Andrei (Anatoly Solonitsyn), Daniil (Nikolai Grinko) and Kirill (Ivan Lapikov) are wandering monks and religious icon painters, looking for work. The three represent different creative characters. Andrei is the observer, a humanist who searches for the good in people and wants to inspire and not frighten. Daniil is withdrawn and resigned, and not as bent on creativity as on self-realization. Kirill lacks talent as a painter, yet still strives to achieve prominence. He is jealous, self-righteous, very intelligent and perceptive. The three have just left the Andronikov Monastery, where they have lived for many years, heading to Moscow. During a heavy rain shower they seek shelter in a barn, where a group of villagers is being entertained by a jester (Rolan Bykov). The jester, or skomorokh, is a bitterly sarcastic enemy of the state and the Church, who earns a living with his scathing and obscene social commentary and by making fun of the Boyars. He ridicules the monks as they come in, and after some time Kirill leaves unnoticed. Shortly, a group of soldiers arrive to arrest the skomorokh, who they take outside, knock unconscious and take away, also smashing his musical instrument. As the rain has stopped the three monks thank the villagers for allowing them to shelter and continue on their way. As they walk on the heavy rain starts again.

II. Theophanes the Greek (Summer–Winter–Spring–Summer 1405–1406)

Kirill arrives at the workshop of Theophanes the Greek (Nikolai Sergeyev), a prominent and well-recognized master painter, who is working on a new icon of Jesus Christ. Theophanes is portrayed as a complex character: an established artist, humanistic and God-fearing in his views yet somewhat cynical, regarding his art more as a craft and a chore in his disillusion with other people. His young apprentices have all run away to the town square, where a wrongly convicted criminal is about to be tortured and executed. Kirill talks to Theophanes, and the artist, impressed by the monk's understanding and erudition, invites him to work as his apprentice on the decoration of the Cathedral of the Annunciation in Moscow. Kirill refuses at first, but then accepts the offer on the condition that Theophanes will personally come to the Andronikov Monastery and invite Kirill to work with him in front of all the fraternity and Andrei Rublev, who according to Theophanes' comments has some fame as an icon painter in the outside world.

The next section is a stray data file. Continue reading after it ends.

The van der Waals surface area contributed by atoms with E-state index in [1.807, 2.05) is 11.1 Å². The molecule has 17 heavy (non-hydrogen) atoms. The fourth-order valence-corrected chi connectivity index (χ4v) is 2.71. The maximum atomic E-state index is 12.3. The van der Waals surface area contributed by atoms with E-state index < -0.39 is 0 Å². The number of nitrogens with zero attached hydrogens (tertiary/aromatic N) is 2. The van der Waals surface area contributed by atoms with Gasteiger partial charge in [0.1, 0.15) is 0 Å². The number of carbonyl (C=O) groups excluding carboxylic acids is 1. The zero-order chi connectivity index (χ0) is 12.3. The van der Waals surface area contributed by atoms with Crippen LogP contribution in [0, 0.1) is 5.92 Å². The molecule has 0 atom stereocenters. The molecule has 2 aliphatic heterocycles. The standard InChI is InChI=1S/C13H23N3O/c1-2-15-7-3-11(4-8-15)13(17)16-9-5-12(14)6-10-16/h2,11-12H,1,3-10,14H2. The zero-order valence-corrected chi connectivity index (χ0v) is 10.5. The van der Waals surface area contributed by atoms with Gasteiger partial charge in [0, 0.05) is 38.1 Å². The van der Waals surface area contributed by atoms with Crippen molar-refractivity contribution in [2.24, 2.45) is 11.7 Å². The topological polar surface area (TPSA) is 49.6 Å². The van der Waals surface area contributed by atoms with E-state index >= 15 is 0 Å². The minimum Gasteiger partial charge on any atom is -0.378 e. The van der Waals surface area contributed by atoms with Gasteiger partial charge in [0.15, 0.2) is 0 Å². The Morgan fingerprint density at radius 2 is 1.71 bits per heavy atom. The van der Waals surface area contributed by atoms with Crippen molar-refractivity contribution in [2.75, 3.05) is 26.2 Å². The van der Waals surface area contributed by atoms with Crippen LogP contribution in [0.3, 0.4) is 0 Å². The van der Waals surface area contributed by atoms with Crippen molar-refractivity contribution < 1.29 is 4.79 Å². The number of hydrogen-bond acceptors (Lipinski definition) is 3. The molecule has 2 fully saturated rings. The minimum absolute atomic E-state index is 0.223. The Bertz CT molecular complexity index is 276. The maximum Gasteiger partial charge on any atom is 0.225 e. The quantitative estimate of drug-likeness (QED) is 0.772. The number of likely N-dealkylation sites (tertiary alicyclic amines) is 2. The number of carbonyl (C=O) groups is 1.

A short while later at the Andronikov Monastery, a messenger arrives from Moscow to ask Andrei for his assistance in decorating the Annunciation Cathedral with Theophanes the Greek. Both Daniil and Kirill are agitated by the recognition that Andrei receives. Daniil refuses to accompany Andrei and reproaches him for accepting Theophanes’ offer without considering his fellows, but soon repents of his temper and tearfully wishes Andrei well when the younger monk comes to say goodbye to his friend. Kirill is jealous of Andrei and in a fit of anger, decides to leaves the monastery for the secular world, throwing accusations of greed in the face of his fellow monks, who also dismiss him. Kirill stumbles out of the monastery into the snowy countryside and is pursued by his dog, but Kirill savagely beats it with his walking stick and leaves it for dead. Andrei leaves for Moscow with his young apprentice Foma (Mikhail Kononov). Foma is another creative character, representing the light-hearted and practical-minded commercial artist. Still he seems to be contemplative enough to get along with Andrei.

III. The Passion According to Andrei (1406)